California is banning the sale of gasoline powered vehicles
Governor Gavin Newson has signed an executive order to ban all gasoline powered cars starting 2035.
A drastic move by the government of California, state governor and Democrat Gavin Newson has imposed a ban on the sale of gas powered vehicles in an attempt to reduce harmful carbon emissions, beginning in 15 years time.
With devastating wildfires and heatwaves sweeping through the state and smog blanketing skies over major cities, Newsom has decided to take take California's climate emergency more seriously than any governor has ever before. Signing an executive order as an extreme measure to end ICEVs and accelerate development into zero-emissions cars, he stated "our cars shouldn't make wildfires worse... create more days filled with smoky air. Cars shouldn't melt glaciers or raise sea levels threatening our cherished beaches and coastlines."
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"For too many decades, we have allowed cars to pollute the air that our children and families breathe. You deserve to have a car that doesn't give your kids asthma... Cars shouldn't melt glaciers or raise sea levels threatening our cherished beaches and coastlines."
California is the largest new car market in the country, accounting for 11% of all vehicle sales - and with transport sitting up top as the largest and ever-increasing source of pollution in the state, this drastic action taken by Newsom stands as the most confrontational order against the internal combustion car that has ever been imposed by a state governor in the United States.
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Under this new order, sales of brand new petrol, diesel and gas powered passenger cars and trucks will be banned from sale in the state of California, however this does not prevent the sale and transfer of vehicles on the used car market.
Californian petrol-heads, fear not, as you'll still be allowed to own your prized vehicles.
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In 2019, electric vehicles accounted for less than eight-percent of cars sold in California (a total 86,593 units), undercutting Governor Jerry Brown's ambitious expectation for 1.5 million electric vehicles on state roads by 2025. However, with Tesla's Model 3 sales dominating statewide car sales - accounting for a tremendous 59.7% of all electric vehicles sold and topping Honda and Toyota for best selling car in California, the graph for electric vehicle sales is well on its way to the exponential curve's tipping point.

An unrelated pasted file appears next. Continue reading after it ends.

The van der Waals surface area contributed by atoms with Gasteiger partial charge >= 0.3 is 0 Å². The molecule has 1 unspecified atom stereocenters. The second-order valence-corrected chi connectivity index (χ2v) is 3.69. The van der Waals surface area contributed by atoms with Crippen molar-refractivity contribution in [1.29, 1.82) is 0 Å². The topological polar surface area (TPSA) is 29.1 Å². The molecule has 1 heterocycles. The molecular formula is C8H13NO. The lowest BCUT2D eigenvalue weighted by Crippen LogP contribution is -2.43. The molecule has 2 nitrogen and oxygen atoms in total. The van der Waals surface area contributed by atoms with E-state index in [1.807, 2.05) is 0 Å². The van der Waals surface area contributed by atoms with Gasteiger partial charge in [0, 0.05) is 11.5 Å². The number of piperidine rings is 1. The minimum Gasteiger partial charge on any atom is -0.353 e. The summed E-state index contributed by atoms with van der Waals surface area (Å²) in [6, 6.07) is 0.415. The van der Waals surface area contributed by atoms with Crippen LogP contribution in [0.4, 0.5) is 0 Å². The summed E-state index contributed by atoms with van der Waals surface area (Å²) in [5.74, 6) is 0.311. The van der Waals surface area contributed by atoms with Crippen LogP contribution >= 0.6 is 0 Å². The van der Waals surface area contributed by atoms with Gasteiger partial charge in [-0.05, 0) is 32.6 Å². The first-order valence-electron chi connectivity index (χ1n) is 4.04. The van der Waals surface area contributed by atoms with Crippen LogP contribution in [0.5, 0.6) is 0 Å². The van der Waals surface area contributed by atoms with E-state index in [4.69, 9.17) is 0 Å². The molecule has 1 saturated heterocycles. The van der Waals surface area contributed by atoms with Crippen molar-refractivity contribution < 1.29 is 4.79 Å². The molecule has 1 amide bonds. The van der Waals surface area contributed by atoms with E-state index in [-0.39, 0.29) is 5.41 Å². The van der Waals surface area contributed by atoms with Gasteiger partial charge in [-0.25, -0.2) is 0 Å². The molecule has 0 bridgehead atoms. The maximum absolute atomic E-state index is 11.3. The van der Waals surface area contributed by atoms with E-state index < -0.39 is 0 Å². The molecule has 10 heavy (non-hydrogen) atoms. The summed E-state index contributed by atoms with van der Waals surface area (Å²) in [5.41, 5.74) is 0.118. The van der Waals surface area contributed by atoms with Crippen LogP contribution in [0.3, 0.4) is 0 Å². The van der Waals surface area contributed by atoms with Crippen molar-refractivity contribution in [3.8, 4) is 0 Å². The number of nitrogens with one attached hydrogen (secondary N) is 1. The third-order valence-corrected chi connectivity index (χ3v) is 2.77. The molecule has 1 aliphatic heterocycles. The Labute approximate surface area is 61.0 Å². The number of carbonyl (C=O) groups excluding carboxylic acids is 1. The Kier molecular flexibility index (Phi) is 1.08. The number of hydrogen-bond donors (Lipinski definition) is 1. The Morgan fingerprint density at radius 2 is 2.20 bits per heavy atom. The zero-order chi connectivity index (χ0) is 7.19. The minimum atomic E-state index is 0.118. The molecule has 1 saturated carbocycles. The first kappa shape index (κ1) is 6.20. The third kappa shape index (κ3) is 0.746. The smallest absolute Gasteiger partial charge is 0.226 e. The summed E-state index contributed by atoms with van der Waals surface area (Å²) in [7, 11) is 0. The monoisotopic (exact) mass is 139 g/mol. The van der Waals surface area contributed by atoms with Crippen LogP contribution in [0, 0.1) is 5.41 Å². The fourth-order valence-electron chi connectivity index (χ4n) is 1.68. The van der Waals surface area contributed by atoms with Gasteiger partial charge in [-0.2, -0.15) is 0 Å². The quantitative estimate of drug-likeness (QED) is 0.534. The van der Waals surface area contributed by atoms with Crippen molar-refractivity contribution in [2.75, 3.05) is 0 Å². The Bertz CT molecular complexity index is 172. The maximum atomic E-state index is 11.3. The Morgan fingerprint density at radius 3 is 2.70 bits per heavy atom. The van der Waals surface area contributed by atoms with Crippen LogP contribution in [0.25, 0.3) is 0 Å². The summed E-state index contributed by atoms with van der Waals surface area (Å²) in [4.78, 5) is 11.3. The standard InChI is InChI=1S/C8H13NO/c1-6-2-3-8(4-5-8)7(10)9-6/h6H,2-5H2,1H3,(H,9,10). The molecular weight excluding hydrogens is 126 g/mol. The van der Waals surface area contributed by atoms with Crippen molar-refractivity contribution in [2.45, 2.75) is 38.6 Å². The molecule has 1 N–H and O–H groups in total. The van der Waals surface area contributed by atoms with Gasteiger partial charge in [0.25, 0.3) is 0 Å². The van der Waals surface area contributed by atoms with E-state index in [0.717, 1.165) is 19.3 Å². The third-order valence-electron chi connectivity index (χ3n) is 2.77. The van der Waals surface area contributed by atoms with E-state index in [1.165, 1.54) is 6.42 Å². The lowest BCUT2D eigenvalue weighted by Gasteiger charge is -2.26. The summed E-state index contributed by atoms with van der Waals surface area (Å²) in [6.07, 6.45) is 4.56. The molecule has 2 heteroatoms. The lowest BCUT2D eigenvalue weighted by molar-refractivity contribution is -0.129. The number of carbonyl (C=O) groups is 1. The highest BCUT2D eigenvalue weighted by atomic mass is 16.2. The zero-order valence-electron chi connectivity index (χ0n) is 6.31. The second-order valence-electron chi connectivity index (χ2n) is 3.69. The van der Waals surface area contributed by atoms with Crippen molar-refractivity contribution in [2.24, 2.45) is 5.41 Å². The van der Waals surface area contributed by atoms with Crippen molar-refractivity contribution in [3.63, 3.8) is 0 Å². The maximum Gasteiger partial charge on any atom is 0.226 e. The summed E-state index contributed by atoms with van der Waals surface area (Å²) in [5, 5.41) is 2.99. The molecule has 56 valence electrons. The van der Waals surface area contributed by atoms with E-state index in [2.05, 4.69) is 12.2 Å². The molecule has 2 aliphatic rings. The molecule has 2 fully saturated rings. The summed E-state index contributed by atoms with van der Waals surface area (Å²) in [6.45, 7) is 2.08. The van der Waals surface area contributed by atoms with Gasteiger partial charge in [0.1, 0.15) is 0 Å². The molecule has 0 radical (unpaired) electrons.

Under the order, the eventual phasing-out of gasoline powered vehicles in California must reach completion within the 15 year deadline to result in a one hundred-percent market share for electric vehicles.
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Drastic decisions are almost always met with arguments and backlash, and this one is no different. Some organizations have stood up in support of Newsom's stance, for example the Coalition for Clean Air stating "the Governor's executive order is a meaningful step in addressing the climate crisis and protecting the health of Californians."
Former Governor Jerry Brown supported the decision, saying it was “an absolutely necessary goal for California and the world.” California US Senator Diane Feinstein also stood by the ruling, stating that "this is a tremendous goal that will have a lasting effect across the auto industry, even beyond California’s borders and the nearly 2 million personal vehicles sold in the state annually. Cars and trucks account for nearly one-fifth of all emissions in this country. Reducing those emissions is absolutely necessary.”
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Opposition to the executive order has also been widespread; a spokesperson for the Institute of Energy Research criticizing Newsom's order as being "another silly distraction from real problems."
Republican senators have also been quick to speak up against the decision, Senator Andreas Borgeas expressing his disapproval "the Governor’s announcement to eliminate gas-powered vehicles by 2035 does not address California’s most pressing needs," telling the governor to "focus on forest management, CEQA reform and getting our economy back on track.”
Senate Republican Leader Shannon Grove saw the order as a threat to the American oil, gas and petroleum industries, saying "instead of producing it [oil, gas and petroleum] under the strictest environmental regulations in the world, our state will be doing more business with foreign regimes that have abysmal environmental and human rights standards.”
Economist David Kreutzer also jumped on the criticism, stating that "driving cars is not what causes forest fires or makes them worse... If people want to drive electric cars, they'll buy them. You don't have to eliminate the competition." Additionally, Kreutzer added that electric vehicles are far from environmentally friendly, as "electric cars might not have emissions at a tailpipe, but they do have emissions at the power plant."